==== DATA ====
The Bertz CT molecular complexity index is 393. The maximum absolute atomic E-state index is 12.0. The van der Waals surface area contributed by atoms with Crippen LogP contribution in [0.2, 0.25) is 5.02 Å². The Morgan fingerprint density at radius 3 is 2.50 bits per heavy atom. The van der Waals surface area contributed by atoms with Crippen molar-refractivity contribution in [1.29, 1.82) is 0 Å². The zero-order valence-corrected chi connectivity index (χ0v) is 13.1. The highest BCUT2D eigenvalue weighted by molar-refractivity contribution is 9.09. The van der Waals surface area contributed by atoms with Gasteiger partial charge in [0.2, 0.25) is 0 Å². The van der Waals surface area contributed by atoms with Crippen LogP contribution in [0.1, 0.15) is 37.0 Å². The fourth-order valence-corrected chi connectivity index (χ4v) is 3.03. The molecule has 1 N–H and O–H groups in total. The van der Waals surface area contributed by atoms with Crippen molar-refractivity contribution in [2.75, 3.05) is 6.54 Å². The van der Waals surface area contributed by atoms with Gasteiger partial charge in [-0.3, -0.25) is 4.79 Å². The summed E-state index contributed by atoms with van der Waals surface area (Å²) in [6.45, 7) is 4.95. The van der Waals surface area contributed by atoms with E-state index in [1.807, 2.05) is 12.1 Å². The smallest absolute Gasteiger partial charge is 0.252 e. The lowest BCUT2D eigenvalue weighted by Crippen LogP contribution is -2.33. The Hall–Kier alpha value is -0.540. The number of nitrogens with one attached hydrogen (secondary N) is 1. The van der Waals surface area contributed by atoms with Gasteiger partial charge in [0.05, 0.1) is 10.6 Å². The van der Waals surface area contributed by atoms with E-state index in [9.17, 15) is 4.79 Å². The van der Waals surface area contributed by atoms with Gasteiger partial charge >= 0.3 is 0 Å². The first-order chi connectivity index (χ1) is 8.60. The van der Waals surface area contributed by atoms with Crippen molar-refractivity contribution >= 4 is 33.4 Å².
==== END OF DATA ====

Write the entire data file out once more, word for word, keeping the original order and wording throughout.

The Bertz CT molecular complexity index is 393. The maximum absolute atomic E-state index is 12.0. The van der Waals surface area contributed by atoms with Crippen LogP contribution in [0.2, 0.25) is 5.02 Å². The Morgan fingerprint density at radius 3 is 2.50 bits per heavy atom. The van der Waals surface area contributed by atoms with Crippen molar-refractivity contribution in [1.29, 1.82) is 0 Å². The zero-order valence-corrected chi connectivity index (χ0v) is 13.1. The highest BCUT2D eigenvalue weighted by molar-refractivity contribution is 9.09. The van der Waals surface area contributed by atoms with Gasteiger partial charge in [0.2, 0.25) is 0 Å². The van der Waals surface area contributed by atoms with Crippen LogP contribution in [0.1, 0.15) is 37.0 Å². The fourth-order valence-corrected chi connectivity index (χ4v) is 3.03. The molecule has 1 N–H and O–H groups in total. The van der Waals surface area contributed by atoms with Crippen molar-refractivity contribution in [2.75, 3.05) is 6.54 Å². The van der Waals surface area contributed by atoms with Gasteiger partial charge in [-0.3, -0.25) is 4.79 Å². The summed E-state index contributed by atoms with van der Waals surface area (Å²) in [6.45, 7) is 4.95. The van der Waals surface area contributed by atoms with E-state index in [1.807, 2.05) is 12.1 Å². The smallest absolute Gasteiger partial charge is 0.252 e. The lowest BCUT2D eigenvalue weighted by Crippen LogP contribution is -2.33. The Hall–Kier alpha value is -0.540. The number of nitrogens with one attached hydrogen (secondary N) is 1. The van der Waals surface area contributed by atoms with Gasteiger partial charge in [0.05, 0.1) is 10.6 Å². The van der Waals surface area contributed by atoms with E-state index in [9.17, 15) is 4.79 Å². The van der Waals surface area contributed by atoms with Gasteiger partial charge >= 0.3 is 0 Å². The first-order chi connectivity index (χ1) is 8.60. The van der Waals surface area contributed by atoms with Crippen molar-refractivity contribution >= 4 is 33.4 Å².